Mechanical Causes of Occupational Skin Disease

  • L. Kanerva


The skin is well adapted to cope with many types of trauma, but excessive friction and microtrauma can result in the formation of various dermatoses (Table 1). Microtraumas include a variety of superficial skin injuries: friction, abrasions, pressure, stretching, compressions, cuts, etc. Mechanical insults to the skin may affect all levels of the skin from the cornified layer through the subcutaneous fat. The time allowed for adaptation determines the reaction of the skin. Slowly increasing pressure or friction induces hyperkeratosis, lichenification and calluses, while sudden friction can induce blisters. The effects of trauma are modified by humidity, sweating, age, gender, nutritional status, infection, genetic and racial factors.


Contact Dermatitis Allergic Contact Dermatitis Mechanical Trauma Hand Eczema Irritant Contact Dermatitis 
These keywords were added by machine and not by the authors. This process is experimental and the keywords may be updated as the learning algorithm improves.


Unable to display preview. Download preview PDF.

Unable to display preview. Download preview PDF.


  1. Alanko K, Kanerva L, Estlander T, Jolanki R, Leino T, Suhonen R (1997) Hairdresser’s koilonychia. Am J Contact Dermat 8: 177–178PubMedCrossRefGoogle Scholar
  2. Andersen KE (1994) Mechanical trauma and hand eczema. In: Menne T, Maibach H (eds) Hand eczema. CRC Press, Boca Raton, pp 31–34Google Scholar
  3. Argyris TS (1985) Promotion of epidermal carcinogenesis by repeated damage to mouse skin. Am J Ind Med 8:329–337PubMedCrossRefGoogle Scholar
  4. Baran R, Tosti A (1993) Occupational acro-osteolysis in a guitar player. Acta Derm Venereol 73:64–65PubMedGoogle Scholar
  5. Bruynzeel DP, de Boer EM (1996) Compromised skin. In: van der Valk P, Maibach HI (eds) The irritant contact dermatitis syndrome. CRC Press, Boca Raton, pp 283–287Google Scholar
  6. Burton JL (1992) Eczema, lichenification, prurigo and erythroderma. In: Champion RH, Burton, JL, Ebling FJG (eds) Textbook of dermatology. Blackwell Scientific Publications, London, pp 537–588Google Scholar
  7. Calnan CD (1968) Eczema for me. Trans St John’s Hosp Dermatol Soc 54:54–64Google Scholar
  8. Cronin E (1995) Hand eczema. In: Rycroft RJG, Menne T, Frosch PJ (eds) Textbook of contact dermatitis, 2nd edn. Springer, Berlin Heidelberg New York, pp 207–218Google Scholar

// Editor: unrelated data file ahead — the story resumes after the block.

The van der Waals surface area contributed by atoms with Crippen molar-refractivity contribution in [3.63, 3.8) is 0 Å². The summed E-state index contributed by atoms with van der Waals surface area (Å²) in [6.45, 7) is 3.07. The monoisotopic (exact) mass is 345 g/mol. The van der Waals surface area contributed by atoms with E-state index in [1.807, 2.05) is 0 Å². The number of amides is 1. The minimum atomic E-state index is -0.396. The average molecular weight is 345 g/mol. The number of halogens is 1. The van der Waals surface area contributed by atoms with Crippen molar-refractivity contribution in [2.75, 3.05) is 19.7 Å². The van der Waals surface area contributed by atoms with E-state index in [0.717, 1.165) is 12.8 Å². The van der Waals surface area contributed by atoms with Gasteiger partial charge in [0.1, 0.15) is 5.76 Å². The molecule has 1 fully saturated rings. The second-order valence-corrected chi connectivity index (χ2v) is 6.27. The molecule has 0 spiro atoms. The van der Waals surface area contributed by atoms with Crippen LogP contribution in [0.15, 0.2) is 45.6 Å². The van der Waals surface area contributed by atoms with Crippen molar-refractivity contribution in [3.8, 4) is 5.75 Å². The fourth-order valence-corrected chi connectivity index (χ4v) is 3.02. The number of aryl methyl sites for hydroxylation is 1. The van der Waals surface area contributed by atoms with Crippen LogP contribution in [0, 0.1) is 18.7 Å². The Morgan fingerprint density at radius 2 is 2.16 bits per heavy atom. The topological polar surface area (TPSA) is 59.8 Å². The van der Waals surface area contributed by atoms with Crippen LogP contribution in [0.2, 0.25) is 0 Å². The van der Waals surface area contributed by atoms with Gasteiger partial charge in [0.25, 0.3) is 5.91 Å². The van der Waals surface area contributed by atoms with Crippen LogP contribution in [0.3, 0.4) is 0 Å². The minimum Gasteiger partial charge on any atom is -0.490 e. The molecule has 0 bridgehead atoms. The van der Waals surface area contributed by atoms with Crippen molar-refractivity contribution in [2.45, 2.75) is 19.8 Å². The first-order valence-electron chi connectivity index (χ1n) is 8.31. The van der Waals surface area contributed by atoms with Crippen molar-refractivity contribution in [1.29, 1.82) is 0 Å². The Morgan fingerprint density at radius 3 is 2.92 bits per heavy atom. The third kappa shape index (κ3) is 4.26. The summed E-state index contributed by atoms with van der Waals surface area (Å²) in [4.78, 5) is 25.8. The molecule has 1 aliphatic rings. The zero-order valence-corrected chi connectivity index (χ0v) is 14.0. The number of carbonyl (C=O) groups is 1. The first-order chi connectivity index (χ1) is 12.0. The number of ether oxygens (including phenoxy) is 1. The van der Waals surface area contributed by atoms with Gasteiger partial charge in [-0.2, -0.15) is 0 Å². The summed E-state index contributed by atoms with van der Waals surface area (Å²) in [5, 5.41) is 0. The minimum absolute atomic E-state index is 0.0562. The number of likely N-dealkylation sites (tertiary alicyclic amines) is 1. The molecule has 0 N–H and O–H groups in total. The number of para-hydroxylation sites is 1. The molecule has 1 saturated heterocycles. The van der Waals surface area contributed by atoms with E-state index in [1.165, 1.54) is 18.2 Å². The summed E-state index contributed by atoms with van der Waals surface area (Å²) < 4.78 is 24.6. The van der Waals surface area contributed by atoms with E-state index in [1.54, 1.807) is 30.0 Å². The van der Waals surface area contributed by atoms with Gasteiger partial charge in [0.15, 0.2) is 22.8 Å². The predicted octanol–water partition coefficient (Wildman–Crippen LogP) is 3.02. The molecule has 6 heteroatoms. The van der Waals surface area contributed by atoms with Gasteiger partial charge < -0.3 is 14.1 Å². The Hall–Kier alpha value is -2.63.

9. Destouet JM, Murphy WA (1981) Guitar player acro-osteolysis. Skeletal Radiol 6:275–277PubMedCrossRefGoogle Scholar
  10. Epstein WL (1990) House and garden plants. In: Jackson EM, Goldner R (eds) Irritant contact dermatitis. Marcel Dekker, New York, pp 127–165Google Scholar
  11. Epstein JH, Ormsby A, Adams RM (1990) Occupational skin cancer. In: Adams RM (ed) Occupational skin disease, 2nd edn. Saunders, Philadelphia, pp 136–159Google Scholar
  12. Estlander T, Jolanki R, Kanerva L (1986) Dermatitis and urticaria from rubber and plastic gloves. Contact Dermatitis 14: 20–25PubMedCrossRefGoogle Scholar
  13. Estlander T, Jolanki R, Kanerva L (1994a) Allergic contact dermatitis from rubber and plastic gloves. In: Mellström G, Wahlberg JE, Maibach HI (eds) Protective gloves for occupational use. CRC Press, Boca Raton, pp 221–239Google Scholar
  14. Estlander T, Jolanki R, Kanerva L (1994b) Protective gloves. In: Menne T, Maibach H (eds) Hand eczema. CRC Press, Boca Raton, pp 311–321Google Scholar
  15. Evans EJ, Schmidt RJ (1980) Plants and plant products that induce contact dermatitis. Planta Medica 38:289–316PubMedCrossRefGoogle Scholar
  16. Fischer T, Rystedt I (1983) Cobalt allergy in hard metal workers. Contact Dermatitis 9:115–121PubMedCrossRefGoogle Scholar
  17. Fischer T, Rystedt I (1985) Hand eczema among hard-metal workers. Am J Ind Med 8:381–394PubMedCrossRefGoogle Scholar
  18. Fleming MG, Bergfeit WF (1990) The etiology of irritant contact dermatitis. In: Jackson EM, Goldner R (eds) Irritant contact dermatitis. Marcel Dekker, New York, pp 41–66Google Scholar
  19. Freeman S, Rosen RH (1996) Irritant contact dermatitis resulting from repeated low-grade frictional trauma. In: van der Valk P, Maibach HI (eds) The irritant contact dermatitis syndrome. CRC Press, Boca Raton, pp 205–210Google Scholar
  20. Frosch PJ, Kligman AM (1976) The chamber-scarification test for irritancy. Contact Dermatitis 2:314–324PubMedCrossRefGoogle Scholar
  21. Gellin GA (1987) Physical and mechanical causes of occupational dermatoses. In: Maibach HI, Gellin GA (eds) Occupational and industrial dermatology. Yearbook Medical Publishers, 2nd edn, Chicago, pp 88–93Google Scholar
  22. Gollhausen R, Kligman AM (1985) Effects of pressure on contact dermatitis. Am J Ind Med 8:323–328PubMedCrossRefGoogle Scholar
  23. Gould WM (1991) Friction dermatitis of the thumbs caused by pantyhose. Arch Dermatol 127:1740PubMedCrossRefGoogle Scholar
  24. Grzegorczk L (1987) “Glashände” — ein neues berufsbedingtes Syndrom. Derm Beruf Umwelt 35:62Google Scholar
  25. Guignard JC (1979) Evaluation of exposure to vibration. In: Cralley LV, Cralley LJ (eds) Patty’s industrial hygiene and toxicology. (Theory and rationale of industrial hygiene practice, vol 3) Wiley Interscience, New YorkGoogle Scholar
  26. Hatch KL, Maibach HI (1985) Textile fiber dermatitis. Contact Dermatitis 12:1–11PubMedCrossRefGoogle Scholar

Copyright information

© Springer-Verlag Berlin Heidelberg 2000

Authors and Affiliations

  • L. Kanerva

There are no affiliations available

Personalised recommendations